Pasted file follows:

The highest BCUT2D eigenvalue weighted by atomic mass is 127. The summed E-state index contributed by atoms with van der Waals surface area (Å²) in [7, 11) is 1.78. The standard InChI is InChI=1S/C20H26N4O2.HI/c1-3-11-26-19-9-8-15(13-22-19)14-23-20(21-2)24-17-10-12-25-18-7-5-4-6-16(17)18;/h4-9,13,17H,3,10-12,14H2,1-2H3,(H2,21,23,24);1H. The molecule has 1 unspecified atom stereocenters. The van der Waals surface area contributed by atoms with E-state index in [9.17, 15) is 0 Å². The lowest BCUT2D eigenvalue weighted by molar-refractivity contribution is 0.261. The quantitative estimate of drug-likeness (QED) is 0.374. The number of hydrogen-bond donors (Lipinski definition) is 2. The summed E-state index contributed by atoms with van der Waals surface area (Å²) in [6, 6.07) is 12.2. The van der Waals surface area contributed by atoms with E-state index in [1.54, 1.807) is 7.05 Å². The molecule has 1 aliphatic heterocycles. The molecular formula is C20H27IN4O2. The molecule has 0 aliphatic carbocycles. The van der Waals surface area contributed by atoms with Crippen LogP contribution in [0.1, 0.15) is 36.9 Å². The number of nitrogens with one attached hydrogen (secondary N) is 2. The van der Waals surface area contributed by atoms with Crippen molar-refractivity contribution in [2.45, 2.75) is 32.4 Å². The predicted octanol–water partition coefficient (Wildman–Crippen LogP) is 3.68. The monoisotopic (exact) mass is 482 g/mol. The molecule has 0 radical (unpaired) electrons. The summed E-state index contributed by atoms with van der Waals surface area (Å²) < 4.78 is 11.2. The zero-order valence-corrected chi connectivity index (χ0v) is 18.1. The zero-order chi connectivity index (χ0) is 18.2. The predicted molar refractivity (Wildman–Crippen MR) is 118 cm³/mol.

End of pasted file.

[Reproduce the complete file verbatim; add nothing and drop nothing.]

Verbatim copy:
The highest BCUT2D eigenvalue weighted by atomic mass is 127. The summed E-state index contributed by atoms with van der Waals surface area (Å²) in [7, 11) is 1.78. The standard InChI is InChI=1S/C20H26N4O2.HI/c1-3-11-26-19-9-8-15(13-22-19)14-23-20(21-2)24-17-10-12-25-18-7-5-4-6-16(17)18;/h4-9,13,17H,3,10-12,14H2,1-2H3,(H2,21,23,24);1H. The molecule has 1 unspecified atom stereocenters. The van der Waals surface area contributed by atoms with E-state index in [9.17, 15) is 0 Å². The lowest BCUT2D eigenvalue weighted by molar-refractivity contribution is 0.261. The quantitative estimate of drug-likeness (QED) is 0.374. The number of hydrogen-bond donors (Lipinski definition) is 2. The summed E-state index contributed by atoms with van der Waals surface area (Å²) in [6, 6.07) is 12.2. The van der Waals surface area contributed by atoms with E-state index in [1.54, 1.807) is 7.05 Å². The molecule has 1 aliphatic heterocycles. The molecular formula is C20H27IN4O2. The molecule has 0 aliphatic carbocycles. The van der Waals surface area contributed by atoms with Crippen LogP contribution in [0.1, 0.15) is 36.9 Å². The number of nitrogens with one attached hydrogen (secondary N) is 2. The van der Waals surface area contributed by atoms with Crippen molar-refractivity contribution in [2.45, 2.75) is 32.4 Å². The predicted octanol–water partition coefficient (Wildman–Crippen LogP) is 3.68. The monoisotopic (exact) mass is 482 g/mol. The molecule has 0 radical (unpaired) electrons. The summed E-state index contributed by atoms with van der Waals surface area (Å²) < 4.78 is 11.2. The zero-order valence-corrected chi connectivity index (χ0v) is 18.1. The zero-order chi connectivity index (χ0) is 18.2. The predicted molar refractivity (Wildman–Crippen MR) is 118 cm³/mol.